He was born in Chicago in 1925, the son of Elmer and Helen Angsman. He starred for Notre Dame in college from 1943 to 1945 and played 7 seasons in the NFL, all with the Chicago Cardinals. Angsman was part of Charles Bidwill’s "Dream Backfield". Although Bidwill did not live to see it, Charley Trippi became the game breaker in a talented corps that included Paul Christman, Pat Harder, Marshall Goldberg and, later, Angsman. In the 1947 NFL championship game against the Philadelphia Eagles, Angsman scored twice on runs of 70 yards each. The final touchdown, run up the middle like the first against Eagle coach Greasy Neale's famed 5-2-4 defense, put the game out of reach. Angsman finished the game with 10 carries for 159 yards. His 15.9 yard per carry average is still an NFL post-season record (10 carries or more). The 1947 title was the Cardinal franchise's last championship. Head Coach Charlie Weis 2nd Year, 19-6 Home Stadium Notre Dame Stadium Capacity 80,795 - Grass Conference Independent First Year 1887 Athletic Director Dr. Kevin White Website UND.com Team Records All-time Record 821-269-42 (.744) Postseason Bowl Record 13-15 Awards Wire National Titles 8 (11... The Arizona Cardinals are a National Football League team based in Tempe, Arizona. ... Charles W. Bidwill, Sr. ... Charley Trippi(born December 14, 1922, in Pittston, Pennsylvania)was in 1946 a two-time All-American from the University of Georgia, and was a key figure in the inter-league battling between the new AII-America Football Conference ( AAFC) and the National Football League. ... Paul Christman (March 5, 1918-March 2, 1970) was an American football player and a member of the College Football Hall of Fame. ... Marlin M. Pat Harder (May 6, 1922 in Milwaukee, WI – September 6, 1992 in Waukesha, WI) was a college and professional football player, playing fullback and kicker. ... Marshall Goldberg (October 25, 1917 – April 3, 2006) was an American football running back with the Chicago Cardinals in the National Football League. ... This article or section does not cite any references or sources. ... Earle Greasy Neale was inducted into the Pro-Football Hall of Fame in 1969. ...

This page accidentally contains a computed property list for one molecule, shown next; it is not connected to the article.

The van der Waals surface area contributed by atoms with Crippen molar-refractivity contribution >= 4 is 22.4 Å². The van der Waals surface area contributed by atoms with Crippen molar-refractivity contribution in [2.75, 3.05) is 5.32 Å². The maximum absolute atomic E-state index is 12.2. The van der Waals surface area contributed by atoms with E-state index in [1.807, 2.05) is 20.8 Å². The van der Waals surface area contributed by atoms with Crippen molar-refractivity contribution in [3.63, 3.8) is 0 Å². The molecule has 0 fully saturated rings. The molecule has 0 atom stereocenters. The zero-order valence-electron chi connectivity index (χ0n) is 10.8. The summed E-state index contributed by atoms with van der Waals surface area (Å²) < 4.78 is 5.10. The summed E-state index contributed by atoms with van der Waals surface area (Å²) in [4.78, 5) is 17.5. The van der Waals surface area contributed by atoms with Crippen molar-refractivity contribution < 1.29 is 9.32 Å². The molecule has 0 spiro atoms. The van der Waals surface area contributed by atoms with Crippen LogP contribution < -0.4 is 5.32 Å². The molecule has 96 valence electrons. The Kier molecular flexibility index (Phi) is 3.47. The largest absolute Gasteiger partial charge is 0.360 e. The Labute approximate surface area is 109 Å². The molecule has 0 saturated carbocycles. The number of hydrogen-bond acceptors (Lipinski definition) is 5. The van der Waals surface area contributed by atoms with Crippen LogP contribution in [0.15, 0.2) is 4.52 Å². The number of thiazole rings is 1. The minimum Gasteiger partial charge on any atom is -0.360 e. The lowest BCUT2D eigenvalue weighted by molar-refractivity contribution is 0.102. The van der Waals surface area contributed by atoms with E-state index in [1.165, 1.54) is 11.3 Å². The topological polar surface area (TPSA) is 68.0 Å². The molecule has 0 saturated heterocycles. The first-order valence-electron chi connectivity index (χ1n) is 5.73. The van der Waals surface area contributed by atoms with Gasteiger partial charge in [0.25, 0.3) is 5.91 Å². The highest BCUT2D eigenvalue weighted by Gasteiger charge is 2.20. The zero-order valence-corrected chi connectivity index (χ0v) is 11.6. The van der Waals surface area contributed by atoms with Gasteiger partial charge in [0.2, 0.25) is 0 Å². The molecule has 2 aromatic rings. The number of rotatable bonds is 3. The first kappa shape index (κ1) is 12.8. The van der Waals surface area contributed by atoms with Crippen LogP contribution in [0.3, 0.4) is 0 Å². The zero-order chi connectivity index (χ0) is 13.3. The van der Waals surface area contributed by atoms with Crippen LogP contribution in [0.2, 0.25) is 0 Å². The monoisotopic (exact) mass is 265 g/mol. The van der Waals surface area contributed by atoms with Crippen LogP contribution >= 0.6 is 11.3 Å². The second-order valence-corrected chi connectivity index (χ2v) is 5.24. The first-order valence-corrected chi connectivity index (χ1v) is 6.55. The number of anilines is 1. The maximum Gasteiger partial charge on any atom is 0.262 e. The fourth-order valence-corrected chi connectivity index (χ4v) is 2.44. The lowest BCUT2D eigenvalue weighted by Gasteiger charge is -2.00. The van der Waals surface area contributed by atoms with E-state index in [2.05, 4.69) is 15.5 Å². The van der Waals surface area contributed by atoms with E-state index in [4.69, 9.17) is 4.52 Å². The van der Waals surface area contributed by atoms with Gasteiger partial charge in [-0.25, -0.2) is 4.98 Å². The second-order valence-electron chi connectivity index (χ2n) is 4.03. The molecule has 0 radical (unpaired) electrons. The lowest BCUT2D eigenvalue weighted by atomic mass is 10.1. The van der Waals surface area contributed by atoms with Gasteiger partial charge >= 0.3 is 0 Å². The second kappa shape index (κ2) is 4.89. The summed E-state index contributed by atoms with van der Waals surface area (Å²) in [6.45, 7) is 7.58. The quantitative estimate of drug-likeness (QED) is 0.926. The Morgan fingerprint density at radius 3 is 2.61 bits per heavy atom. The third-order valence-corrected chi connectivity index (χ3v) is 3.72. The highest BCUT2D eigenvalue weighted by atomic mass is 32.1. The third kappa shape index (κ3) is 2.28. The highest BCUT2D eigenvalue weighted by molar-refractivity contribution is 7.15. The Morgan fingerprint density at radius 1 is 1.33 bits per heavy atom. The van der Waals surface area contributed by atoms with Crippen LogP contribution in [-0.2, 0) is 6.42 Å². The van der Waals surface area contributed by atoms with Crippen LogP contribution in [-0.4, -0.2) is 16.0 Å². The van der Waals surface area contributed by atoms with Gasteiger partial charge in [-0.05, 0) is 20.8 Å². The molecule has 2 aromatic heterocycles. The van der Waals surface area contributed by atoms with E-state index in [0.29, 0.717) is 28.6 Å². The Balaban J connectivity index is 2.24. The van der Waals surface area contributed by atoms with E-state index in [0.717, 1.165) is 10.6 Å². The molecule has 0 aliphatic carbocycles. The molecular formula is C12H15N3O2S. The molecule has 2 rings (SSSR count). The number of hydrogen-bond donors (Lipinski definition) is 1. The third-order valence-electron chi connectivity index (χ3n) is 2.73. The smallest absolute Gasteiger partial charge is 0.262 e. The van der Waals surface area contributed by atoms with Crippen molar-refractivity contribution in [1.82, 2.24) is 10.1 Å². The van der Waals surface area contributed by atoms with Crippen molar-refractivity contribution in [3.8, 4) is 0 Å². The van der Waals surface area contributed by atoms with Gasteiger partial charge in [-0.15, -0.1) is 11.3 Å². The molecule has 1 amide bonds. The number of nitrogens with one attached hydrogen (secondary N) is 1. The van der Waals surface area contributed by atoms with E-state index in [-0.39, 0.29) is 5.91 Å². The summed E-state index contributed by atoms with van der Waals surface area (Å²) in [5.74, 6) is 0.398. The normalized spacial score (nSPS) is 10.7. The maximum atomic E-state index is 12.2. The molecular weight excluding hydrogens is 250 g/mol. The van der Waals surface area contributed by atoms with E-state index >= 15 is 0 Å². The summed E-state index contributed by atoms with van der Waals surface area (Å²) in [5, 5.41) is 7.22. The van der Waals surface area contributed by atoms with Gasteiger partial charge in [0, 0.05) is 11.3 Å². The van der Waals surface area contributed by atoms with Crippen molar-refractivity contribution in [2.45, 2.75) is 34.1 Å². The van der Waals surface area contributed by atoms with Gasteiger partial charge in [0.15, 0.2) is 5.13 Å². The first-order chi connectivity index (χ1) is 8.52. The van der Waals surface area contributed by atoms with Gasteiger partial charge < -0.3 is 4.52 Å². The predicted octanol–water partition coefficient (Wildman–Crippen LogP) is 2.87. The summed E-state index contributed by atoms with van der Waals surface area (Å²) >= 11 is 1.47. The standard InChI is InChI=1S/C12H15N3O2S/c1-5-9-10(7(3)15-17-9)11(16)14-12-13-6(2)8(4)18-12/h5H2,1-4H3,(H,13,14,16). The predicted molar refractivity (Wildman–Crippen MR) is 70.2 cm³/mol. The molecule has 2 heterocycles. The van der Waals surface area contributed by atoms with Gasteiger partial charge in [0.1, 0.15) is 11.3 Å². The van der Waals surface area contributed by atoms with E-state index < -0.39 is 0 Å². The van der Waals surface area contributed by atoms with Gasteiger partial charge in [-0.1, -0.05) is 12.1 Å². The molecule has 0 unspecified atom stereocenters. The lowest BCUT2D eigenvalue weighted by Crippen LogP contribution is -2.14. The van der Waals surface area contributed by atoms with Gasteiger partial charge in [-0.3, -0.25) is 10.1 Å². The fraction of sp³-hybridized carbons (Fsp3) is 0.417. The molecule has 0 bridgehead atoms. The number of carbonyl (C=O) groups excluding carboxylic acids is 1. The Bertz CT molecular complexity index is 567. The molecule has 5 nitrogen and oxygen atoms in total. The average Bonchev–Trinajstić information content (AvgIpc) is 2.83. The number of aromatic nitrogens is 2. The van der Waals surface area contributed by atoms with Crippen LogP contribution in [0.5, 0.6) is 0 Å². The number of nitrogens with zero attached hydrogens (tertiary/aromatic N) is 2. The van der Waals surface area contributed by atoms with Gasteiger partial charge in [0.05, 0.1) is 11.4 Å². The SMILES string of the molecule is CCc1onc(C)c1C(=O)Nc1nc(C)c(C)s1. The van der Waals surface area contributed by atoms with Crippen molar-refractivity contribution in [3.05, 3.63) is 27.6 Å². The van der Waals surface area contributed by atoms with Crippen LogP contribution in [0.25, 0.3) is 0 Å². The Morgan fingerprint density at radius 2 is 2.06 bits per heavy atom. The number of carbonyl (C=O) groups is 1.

Angsman and the Cardinals never reclaimed the glory of the 1947 championship season. In 1948, Angsman led the Cardinals in rushing, with 412 yards and 7 touchdowns, and the Cards edged the Chicago Bears for the West Conference title. They met the Eagles once again in the 1948 title game. The field was covered by snow and the entire game was played in a storm. The Cardinals running attack was greatly hampered and the Eagles star Steve Van Buren was the only player who could run effectively in the conditions. Angsman mustered only 33 yards on 10 carries. Only 5 passes were completed by both teams combined. Van Buren's 5 yard TD run in the fourth quarter was the only scoring as the Eagles won their first championship, 7-0. City Chicago, Illinois Other nicknames Da Bears, The Monsters of the Midway Team colors Navy Blue, Orange and White Head Coach Lovie Smith Owner Virginia Halas McCaskey Chairman Michael McCaskey General manager Jerry Angelo Fight song Bear Down, Chicago Bears Mascot Staley Da Bear League/Conference affiliations Independent (1919) National... Steve Van Buren (b. ...


The Cardinals' visionary coach, Jimmy Conzelman, quit after the 1948 season and the Cardinals drifted into mediocrity. Angsman had his best season in 1949 with 674 yards rushing on 125 carries and 6 TDs. He, Pat Harder, and Charlie Trippi shared running duties and combined for 1674 yards and 16 TDs that year (in comparison, Steve Van Buren set the NFL single season rushing record in 1949 with 1146 yards). However, the future of NFL success lay in dynamic passing attacks such as that possessed by the Los Angeles Rams and Cleveland Browns. Angsman's production fell off significantly in 1950 and 1951, with 363 and 380 yards, respectively, and an average under 3.5 yards per carry. By 1952, with stunning rookie halfback Ollie Matson joining the club, Angsman was relegated to a seldom-used backup role. He retired after the 1952 season at age 27. He finished with career statistics of 683 carries, 2908 yards (4.3 avg), and 27 touchdowns. He caught 41 passes for 654 yards and 5 touchdowns. Jimmy Conzelman (March 6, 1898 - August 5, 1970) was a professional football player for in the National Football League. ... The St. ... This article or section does not cite its references or sources. ... Oliver Adrian Matson (born May 1, 1930 in Trinity, Texas) is a former professional American football running back who played in the National Football League, in 1952 and from 1954 to 1966. ...


After his NFL career, Angsman was a color commentator for college and pro games and owned various companies. He retired to Juno Beach, Florida. In April 2002, Elmer Angsman died of a heart attack while playing golf with his son.


External links

  • "The Dream Backfield"